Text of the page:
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FIFTH GENERATION

669. James Blanton Beard Photo was born on 7 Sep 1908 in Austin, Travis County, Texas.(752) He appeared on the census on 2 Apr 1930 in Austin, Travis County, Texas. (753) He died on 10 Oct 2009 in Bryan, Brazos County, Texas. He was buried on 15 Oct 2009 in Austin Memorial Park, Travis County, Texas.(754)
Mr. Beard graduated in 1931 from the University of Texas where he played on the football team.

Worked for Sinclair Oil Company at various locations in Texas: 1932, lived at 1021 Orange Street, Fort Worth; worked as Salesman for Sinclair in Dallas. In January, 1936, moved to San Antonio, Schley Street. Worked as Supervisor of Service Stations. In June, 1937, moved to Kingsville, Texas, and lived on Alice Street. Became District Agent/Auditor. In January, 1938, moved to Temple, Texas, on South 11th. Became District Auditor. Territory included Bryan, Texas. In July, 1939, moved to Waco, Texas; had same job. Lived off 25th Street.

In November, 1942, bought a freight business in Bryan, Texas. After World War II, became an agent and stockholder in United Van Lines. Had agencies in Temple, Amarillo, and Lake Charles, Texas. Retired in 1995, and sold business in 1999.


Oldest living Longhorn recalls a very different time
By John Maher
AMERICAN-STATESMAN STAFF
Tuesday, June 30, 2009

James Blanton Beard was a starter but never a star for the University of Texas football team.
"Of the 13 boys on the Texas team," he recalled, "I was the only one who didn't make somebody's first team All-Southwestern."

Beard has certainly proved to be the most durable Longhorn, though.

He joined the team in 1926 and lettered in 1929, in the days of one-platoon football. He turned an even 100 during the 2008 football season, and he's the oldest living Longhorn football player.

Like many other UT fans, he is looking forward to the 2009 campaign and will watch it with a trained eye. Asked about Longhorn football coach Mack Brown, Beard paused and said, "He's bound to be a good coach or he wouldn't win like he does. I don't always agree with what he's doing, but they're paying him $3 million and me nothing, so my deal don't count for anything."

Some of his recollections, however, are priceless bits of Longhorn history.

Beard lives in the last place you probably would look for a longtime Longhorn - in Bryan, just a few blocks away from College Station and the Texas A&M campus. "I had a chance to buy a freight agency over here, and I took it," he said by way of explanation. "Then I drifted into the moving business and stayed in it for 50 years."

He worked at Beard Transfer & Storage until he was 87. These days he wears a hearing aid, but the years have been relatively kind to him. Beard still has UT season tickets, although his daughter, Nancy, and her husband now use them.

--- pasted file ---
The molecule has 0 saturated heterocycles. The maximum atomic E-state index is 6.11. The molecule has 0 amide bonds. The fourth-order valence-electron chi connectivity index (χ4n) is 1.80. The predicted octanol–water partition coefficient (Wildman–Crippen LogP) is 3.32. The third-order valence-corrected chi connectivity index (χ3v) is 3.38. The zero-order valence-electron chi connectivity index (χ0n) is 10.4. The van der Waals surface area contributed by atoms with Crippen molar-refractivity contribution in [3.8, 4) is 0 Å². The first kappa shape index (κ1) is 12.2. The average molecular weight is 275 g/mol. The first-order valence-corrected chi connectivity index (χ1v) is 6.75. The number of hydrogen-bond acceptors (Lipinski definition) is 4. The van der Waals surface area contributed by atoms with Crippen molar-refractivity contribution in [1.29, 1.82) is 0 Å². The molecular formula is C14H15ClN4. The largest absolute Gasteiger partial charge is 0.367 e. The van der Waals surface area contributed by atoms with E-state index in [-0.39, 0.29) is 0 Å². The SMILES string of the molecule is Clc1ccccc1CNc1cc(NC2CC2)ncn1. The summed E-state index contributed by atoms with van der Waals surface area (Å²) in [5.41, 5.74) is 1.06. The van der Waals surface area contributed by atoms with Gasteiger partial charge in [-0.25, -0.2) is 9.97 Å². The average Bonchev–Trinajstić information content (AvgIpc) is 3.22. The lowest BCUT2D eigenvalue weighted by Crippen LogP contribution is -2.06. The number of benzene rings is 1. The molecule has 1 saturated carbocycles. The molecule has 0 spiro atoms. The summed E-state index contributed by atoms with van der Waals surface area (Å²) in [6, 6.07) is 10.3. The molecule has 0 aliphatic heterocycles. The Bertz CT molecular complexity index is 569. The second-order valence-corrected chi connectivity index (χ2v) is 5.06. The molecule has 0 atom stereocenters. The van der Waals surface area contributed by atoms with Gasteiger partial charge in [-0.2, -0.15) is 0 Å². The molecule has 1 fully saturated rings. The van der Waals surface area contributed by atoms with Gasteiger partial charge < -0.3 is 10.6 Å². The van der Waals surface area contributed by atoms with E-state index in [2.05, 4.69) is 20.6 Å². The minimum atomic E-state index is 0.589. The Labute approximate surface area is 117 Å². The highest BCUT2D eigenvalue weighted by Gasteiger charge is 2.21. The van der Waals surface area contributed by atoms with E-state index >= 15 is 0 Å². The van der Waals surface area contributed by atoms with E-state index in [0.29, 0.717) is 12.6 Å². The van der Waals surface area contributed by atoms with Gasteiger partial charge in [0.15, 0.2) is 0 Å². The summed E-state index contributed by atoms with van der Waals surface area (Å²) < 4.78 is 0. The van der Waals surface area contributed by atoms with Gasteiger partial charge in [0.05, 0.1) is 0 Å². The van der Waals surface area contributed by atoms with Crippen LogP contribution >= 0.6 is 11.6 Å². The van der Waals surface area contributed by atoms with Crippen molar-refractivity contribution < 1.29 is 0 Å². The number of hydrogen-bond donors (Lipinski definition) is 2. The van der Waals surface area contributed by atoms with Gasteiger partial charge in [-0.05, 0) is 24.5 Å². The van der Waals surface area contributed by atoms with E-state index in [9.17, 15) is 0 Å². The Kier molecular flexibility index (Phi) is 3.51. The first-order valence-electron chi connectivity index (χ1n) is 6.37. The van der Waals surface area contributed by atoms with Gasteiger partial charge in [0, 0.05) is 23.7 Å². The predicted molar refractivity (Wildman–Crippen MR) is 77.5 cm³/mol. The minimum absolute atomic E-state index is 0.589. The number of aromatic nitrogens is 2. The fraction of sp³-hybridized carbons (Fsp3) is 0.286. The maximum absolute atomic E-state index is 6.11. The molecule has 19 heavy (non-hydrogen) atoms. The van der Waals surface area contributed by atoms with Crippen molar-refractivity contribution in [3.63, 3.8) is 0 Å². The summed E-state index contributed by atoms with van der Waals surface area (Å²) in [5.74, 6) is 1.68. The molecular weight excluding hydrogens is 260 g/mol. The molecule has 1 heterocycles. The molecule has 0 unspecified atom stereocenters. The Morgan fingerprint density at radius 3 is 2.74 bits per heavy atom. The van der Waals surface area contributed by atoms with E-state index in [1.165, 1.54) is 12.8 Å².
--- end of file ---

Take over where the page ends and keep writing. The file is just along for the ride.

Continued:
For decades, Beard attended both Texas and Texas A&M football games, even occasionally doubling up. Now, he watches on TV and notes how the game has changed.
"They wouldn't even issue us uniforms today," Beard said of his former teammates. "Our center weighed 150 pounds, and our tackles weighed about 170."

There were no athletic scholarships when Beard played, but that didn't mean there wasn't pressure to win. After the Longhorn varsity's 5-4 season in 1926, coach E.J. "Doc" Stewart was forced out with a four-year record of 24-9-3. He was replaced by assistant Clyde Littlefield, a three-sport star during his UT playing days.

As a player, Littlefield had popularized the forward pass at UT, but that was not his coaching style.

"I was in the last three or four years where the run was the thing," Beard said. "The pass was just ordinary. You didn't build an offense on passing. You had to run the football if you were going to win.

"Today you've got a boy that can throw the ball 40 yards down the field and a boy that can catch it. We didn't have that. All we had was boys that could throw the ball 30 to 35 yards and sometimes someone would catch it and sometimes they wouldn't."

Coaches weren't allowed to signal in plays from the sideline when Beard played, and substitutes couldn't say anything to anyone until after a snap had been taken. Opposing players would sometimes try to exploit that when subs entered the game.

"A lot of smart boys would run up and shake hands and say, 'How are you?' " Beard recalled. "Of course, if the poor kid opened his mouth, it was 15 yards."

Playing at halfback and linebacker, Beard was a backup in 1927 and again in 1928, when Texas first wore burnt orange jerseys.

Beard lived near the 4000 block of Guadalupe Street with his grandmother. Although a streetcar ride to campus cost a dime, Beard usually got up at 6 a.m. and made the 30-minute walk to campus. He might take a trolley back to save his legs, because the team scrimmaged up to two hours a day three days a week.

Players of years past
In 1928, Beard played behind several halfbacks, including sophomore Dexter Shelley of Austin. Beard rates Shelley and Ernie Koy, who joined the varsity in 1930, as the best players the Longhorns had at that time, but he said Leo Baldwin, a player considered a gridiron washout, "was probably the greatest athlete ever in the Southwest. ... He was a one-man gang."

Baldwin arrived from Wichita Falls, where he was not only a football star but the winner of seven individual titles at the state track and field meet from 1923 to '24. Beard recalled that Ralph Hammond, a two-time national middleweight wrestling champion who became UT's first Olympian in 1928, learned firsthand about Baldwin's athletic prowess.
Hammond, Beard said, "always wanted to wrestle with you. He'd hurt you if he could. He kept fooling with Leo enough that he said all right, and Leo just picked him up and turned him upside down and threw him down and sat on him. He didn't bother Leo any more."